Since launching the #ArchivesHashtagParty in August 2017, the National Archives has brought together over 600 archives, libraries, and museums around the world and reached millions of people on Twitter and Instagram. More than 48,000 tweets have used our campaign hashtags and the initiative has generated thousands of visits to the online National Archives Catalog.
Each monthly hashtag theme is chosen to spur discovery of our holdings, interest in our mission, and hopefully to spark delight in discovering archival materials. Although many of these topics– #ArchivesSquadGoals, #ArchivesGameNight, or #ArchivesDanceParty–may seem lighthearted, they make history accessible on a personal level.
After we hosted #ArchivesCute in September, Vox wrote that the theme “provides a glimpse into what a vintage Instagram would have looked like…When we think of historical archives and photos from the past, most of us tend to envision stuffy documentary footage, stone-faced ancestors posing for family photos, or famous moments in history captured by journalists on the scene. We certainly don’t think of history as aligning with the way we view the world around us today.”
Initially, we had planned a six-month run, but we received such positive feedback from audiences and cultural organizations alike that we decided to open up the #ArchivesHashtagParty as regular monthly digital gathering. It’s especially gratifying to see that with each installment in the series, we further our goal to be a convening force for cultural organizations that raises the visibility and impact of archives around the world.
One of the primary goals of the National Archives Social Media Strategy is to “cultivate a community of practice,” and this has been one of the guiding principles behind the #ArchivesHashtagParty. We designed the parties to be inclusive and easy for archives of all types to jump in and feature their own collections. After we saw the power of these digital gatherings to mobilize our community, we realized we had an opportunity to highlight the role of archives by inviting guest organizations to co-host themes.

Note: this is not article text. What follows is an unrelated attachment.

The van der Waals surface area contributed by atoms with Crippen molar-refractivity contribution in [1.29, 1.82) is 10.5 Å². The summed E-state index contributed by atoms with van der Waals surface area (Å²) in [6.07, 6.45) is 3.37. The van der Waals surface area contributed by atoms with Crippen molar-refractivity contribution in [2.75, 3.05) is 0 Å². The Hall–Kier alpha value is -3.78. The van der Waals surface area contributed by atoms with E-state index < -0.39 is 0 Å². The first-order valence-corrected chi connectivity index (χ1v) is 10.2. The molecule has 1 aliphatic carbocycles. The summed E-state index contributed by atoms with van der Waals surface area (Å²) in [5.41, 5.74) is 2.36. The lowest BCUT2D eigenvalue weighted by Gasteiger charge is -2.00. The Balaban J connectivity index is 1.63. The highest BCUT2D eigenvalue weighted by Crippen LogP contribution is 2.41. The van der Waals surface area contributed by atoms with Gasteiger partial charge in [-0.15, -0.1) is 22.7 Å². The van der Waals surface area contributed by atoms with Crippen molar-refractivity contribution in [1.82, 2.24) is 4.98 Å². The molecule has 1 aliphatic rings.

In February 2018, our first guest co-host was the National Museum of African American History and Culture, who hosted #ArchivesBlackHistory. Today, Friday, May 4, our co-host is the National Zoo and Conservation Biology Institute. We’ll share photos and stories about animal care and conservation with the theme #ArchivesAnimals. Through these kinds of takeovers we are able to broaden our range of subjects, enliven the series with fresh takes on engaging the public with collections, and reach new audiences.
The National Archives #ArchivesHashtagParty has ignited a social media phenomenon that is greater than the sum of its parts. Alone, each archive is a single voice in the crowded social media space; together we are attracting viral attention that acts as a multiplier of all of our individual audiences.
I am proud of the National Archives staff who have contributed to this campaign and have collaborated in a meaningful way, taking NARA’s social media efforts to a new, worldwide audience. They have also strengthened the global community of archives, bringing visibility to our collective holdings and the value of the work we do.
Learn more at: archives.gov/hashtagparty